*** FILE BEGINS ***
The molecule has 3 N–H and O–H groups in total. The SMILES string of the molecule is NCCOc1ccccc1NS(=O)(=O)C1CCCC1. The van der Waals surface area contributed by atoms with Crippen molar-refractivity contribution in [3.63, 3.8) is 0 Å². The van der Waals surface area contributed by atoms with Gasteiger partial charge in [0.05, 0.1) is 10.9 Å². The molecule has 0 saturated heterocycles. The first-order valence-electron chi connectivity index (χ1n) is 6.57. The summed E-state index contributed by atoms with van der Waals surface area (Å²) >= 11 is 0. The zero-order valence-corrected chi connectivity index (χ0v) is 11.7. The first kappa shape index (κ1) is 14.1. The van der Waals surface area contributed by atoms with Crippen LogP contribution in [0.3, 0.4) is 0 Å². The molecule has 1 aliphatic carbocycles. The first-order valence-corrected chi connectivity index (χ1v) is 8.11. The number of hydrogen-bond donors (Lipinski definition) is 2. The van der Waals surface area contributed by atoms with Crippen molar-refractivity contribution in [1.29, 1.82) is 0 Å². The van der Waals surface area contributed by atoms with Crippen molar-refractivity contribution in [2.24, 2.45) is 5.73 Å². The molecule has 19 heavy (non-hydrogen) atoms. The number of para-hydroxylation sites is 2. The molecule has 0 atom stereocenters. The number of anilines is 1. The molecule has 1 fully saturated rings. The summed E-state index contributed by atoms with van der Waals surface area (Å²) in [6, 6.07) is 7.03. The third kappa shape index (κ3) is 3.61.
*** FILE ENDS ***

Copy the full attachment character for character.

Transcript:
The molecule has 3 N–H and O–H groups in total. The SMILES string of the molecule is NCCOc1ccccc1NS(=O)(=O)C1CCCC1. The van der Waals surface area contributed by atoms with Crippen molar-refractivity contribution in [3.63, 3.8) is 0 Å². The van der Waals surface area contributed by atoms with Gasteiger partial charge in [0.05, 0.1) is 10.9 Å². The molecule has 0 saturated heterocycles. The first-order valence-electron chi connectivity index (χ1n) is 6.57. The summed E-state index contributed by atoms with van der Waals surface area (Å²) >= 11 is 0. The zero-order valence-corrected chi connectivity index (χ0v) is 11.7. The first kappa shape index (κ1) is 14.1. The van der Waals surface area contributed by atoms with Crippen LogP contribution in [0.3, 0.4) is 0 Å². The molecule has 1 aliphatic carbocycles. The first-order valence-corrected chi connectivity index (χ1v) is 8.11. The number of hydrogen-bond donors (Lipinski definition) is 2. The van der Waals surface area contributed by atoms with Crippen molar-refractivity contribution in [1.29, 1.82) is 0 Å². The van der Waals surface area contributed by atoms with Crippen molar-refractivity contribution in [2.24, 2.45) is 5.73 Å². The molecule has 19 heavy (non-hydrogen) atoms. The number of para-hydroxylation sites is 2. The molecule has 0 atom stereocenters. The number of anilines is 1. The molecule has 1 fully saturated rings. The summed E-state index contributed by atoms with van der Waals surface area (Å²) in [6, 6.07) is 7.03. The third kappa shape index (κ3) is 3.61.